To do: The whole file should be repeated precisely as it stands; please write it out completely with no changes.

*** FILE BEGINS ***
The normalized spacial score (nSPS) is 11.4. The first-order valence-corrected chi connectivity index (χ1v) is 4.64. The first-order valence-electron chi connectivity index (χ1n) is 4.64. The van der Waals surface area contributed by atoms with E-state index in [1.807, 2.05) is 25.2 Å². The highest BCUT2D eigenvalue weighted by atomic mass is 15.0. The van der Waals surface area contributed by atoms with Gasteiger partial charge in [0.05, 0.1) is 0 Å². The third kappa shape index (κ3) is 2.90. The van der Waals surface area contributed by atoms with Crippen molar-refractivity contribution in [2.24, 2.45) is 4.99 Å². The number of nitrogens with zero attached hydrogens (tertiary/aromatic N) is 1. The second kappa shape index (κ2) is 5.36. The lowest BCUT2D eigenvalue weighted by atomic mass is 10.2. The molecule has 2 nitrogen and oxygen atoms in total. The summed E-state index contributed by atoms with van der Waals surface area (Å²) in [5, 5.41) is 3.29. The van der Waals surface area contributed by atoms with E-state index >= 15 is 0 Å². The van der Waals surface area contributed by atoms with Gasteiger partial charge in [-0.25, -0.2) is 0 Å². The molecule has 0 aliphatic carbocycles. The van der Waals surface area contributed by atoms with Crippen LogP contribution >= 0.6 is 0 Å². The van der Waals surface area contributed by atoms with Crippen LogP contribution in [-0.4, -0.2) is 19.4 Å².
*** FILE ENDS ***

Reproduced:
The normalized spacial score (nSPS) is 11.4. The first-order valence-corrected chi connectivity index (χ1v) is 4.64. The first-order valence-electron chi connectivity index (χ1n) is 4.64. The van der Waals surface area contributed by atoms with E-state index in [1.807, 2.05) is 25.2 Å². The highest BCUT2D eigenvalue weighted by atomic mass is 15.0. The van der Waals surface area contributed by atoms with Gasteiger partial charge in [0.05, 0.1) is 0 Å². The third kappa shape index (κ3) is 2.90. The van der Waals surface area contributed by atoms with Crippen molar-refractivity contribution in [2.24, 2.45) is 4.99 Å². The number of nitrogens with zero attached hydrogens (tertiary/aromatic N) is 1. The second kappa shape index (κ2) is 5.36. The lowest BCUT2D eigenvalue weighted by atomic mass is 10.2. The molecule has 2 nitrogen and oxygen atoms in total. The summed E-state index contributed by atoms with van der Waals surface area (Å²) in [5, 5.41) is 3.29. The van der Waals surface area contributed by atoms with E-state index >= 15 is 0 Å². The van der Waals surface area contributed by atoms with Gasteiger partial charge in [-0.25, -0.2) is 0 Å². The molecule has 0 aliphatic carbocycles. The van der Waals surface area contributed by atoms with Crippen LogP contribution >= 0.6 is 0 Å². The van der Waals surface area contributed by atoms with Crippen LogP contribution in [-0.4, -0.2) is 19.4 Å².